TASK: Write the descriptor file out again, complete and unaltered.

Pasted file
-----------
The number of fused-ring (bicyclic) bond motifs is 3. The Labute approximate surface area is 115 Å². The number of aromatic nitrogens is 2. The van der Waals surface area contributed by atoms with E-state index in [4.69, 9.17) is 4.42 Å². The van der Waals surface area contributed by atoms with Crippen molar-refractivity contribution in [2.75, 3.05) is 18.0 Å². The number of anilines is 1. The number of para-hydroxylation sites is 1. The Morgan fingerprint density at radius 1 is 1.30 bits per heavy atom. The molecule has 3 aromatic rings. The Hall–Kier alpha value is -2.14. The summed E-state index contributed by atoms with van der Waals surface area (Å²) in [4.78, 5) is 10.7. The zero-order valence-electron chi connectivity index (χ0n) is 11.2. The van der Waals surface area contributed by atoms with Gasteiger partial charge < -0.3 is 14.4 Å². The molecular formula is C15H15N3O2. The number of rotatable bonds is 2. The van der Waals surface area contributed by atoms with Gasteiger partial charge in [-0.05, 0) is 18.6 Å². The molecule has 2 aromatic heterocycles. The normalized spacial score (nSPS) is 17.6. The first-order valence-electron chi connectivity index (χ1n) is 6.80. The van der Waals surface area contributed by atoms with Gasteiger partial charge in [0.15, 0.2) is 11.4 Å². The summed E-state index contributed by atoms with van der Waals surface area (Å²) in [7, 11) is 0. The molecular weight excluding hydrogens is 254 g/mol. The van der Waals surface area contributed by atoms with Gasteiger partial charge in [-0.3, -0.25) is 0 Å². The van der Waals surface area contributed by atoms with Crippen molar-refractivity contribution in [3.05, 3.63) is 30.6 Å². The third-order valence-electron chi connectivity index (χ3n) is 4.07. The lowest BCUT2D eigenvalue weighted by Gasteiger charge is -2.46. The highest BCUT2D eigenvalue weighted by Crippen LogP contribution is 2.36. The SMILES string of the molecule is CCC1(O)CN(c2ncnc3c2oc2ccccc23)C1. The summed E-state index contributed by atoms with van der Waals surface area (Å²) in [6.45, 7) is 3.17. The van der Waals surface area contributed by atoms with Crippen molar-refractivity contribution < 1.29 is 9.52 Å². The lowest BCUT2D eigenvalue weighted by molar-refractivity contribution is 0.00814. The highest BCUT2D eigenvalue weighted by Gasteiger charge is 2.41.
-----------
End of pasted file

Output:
The number of fused-ring (bicyclic) bond motifs is 3. The Labute approximate surface area is 115 Å². The number of aromatic nitrogens is 2. The van der Waals surface area contributed by atoms with E-state index in [4.69, 9.17) is 4.42 Å². The van der Waals surface area contributed by atoms with Crippen molar-refractivity contribution in [2.75, 3.05) is 18.0 Å². The number of anilines is 1. The number of para-hydroxylation sites is 1. The Morgan fingerprint density at radius 1 is 1.30 bits per heavy atom. The molecule has 3 aromatic rings. The Hall–Kier alpha value is -2.14. The summed E-state index contributed by atoms with van der Waals surface area (Å²) in [4.78, 5) is 10.7. The zero-order valence-electron chi connectivity index (χ0n) is 11.2. The van der Waals surface area contributed by atoms with Gasteiger partial charge < -0.3 is 14.4 Å². The molecular formula is C15H15N3O2. The number of rotatable bonds is 2. The van der Waals surface area contributed by atoms with Gasteiger partial charge in [-0.05, 0) is 18.6 Å². The molecule has 2 aromatic heterocycles. The normalized spacial score (nSPS) is 17.6. The first-order valence-electron chi connectivity index (χ1n) is 6.80. The van der Waals surface area contributed by atoms with Gasteiger partial charge in [0.15, 0.2) is 11.4 Å². The summed E-state index contributed by atoms with van der Waals surface area (Å²) in [7, 11) is 0. The molecular weight excluding hydrogens is 254 g/mol. The van der Waals surface area contributed by atoms with Gasteiger partial charge in [-0.3, -0.25) is 0 Å². The van der Waals surface area contributed by atoms with Crippen molar-refractivity contribution in [3.05, 3.63) is 30.6 Å². The third-order valence-electron chi connectivity index (χ3n) is 4.07. The lowest BCUT2D eigenvalue weighted by Gasteiger charge is -2.46. The highest BCUT2D eigenvalue weighted by Crippen LogP contribution is 2.36. The SMILES string of the molecule is CCC1(O)CN(c2ncnc3c2oc2ccccc23)C1. The summed E-state index contributed by atoms with van der Waals surface area (Å²) in [6.45, 7) is 3.17. The van der Waals surface area contributed by atoms with Crippen molar-refractivity contribution < 1.29 is 9.52 Å². The lowest BCUT2D eigenvalue weighted by molar-refractivity contribution is 0.00814. The highest BCUT2D eigenvalue weighted by Gasteiger charge is 2.41.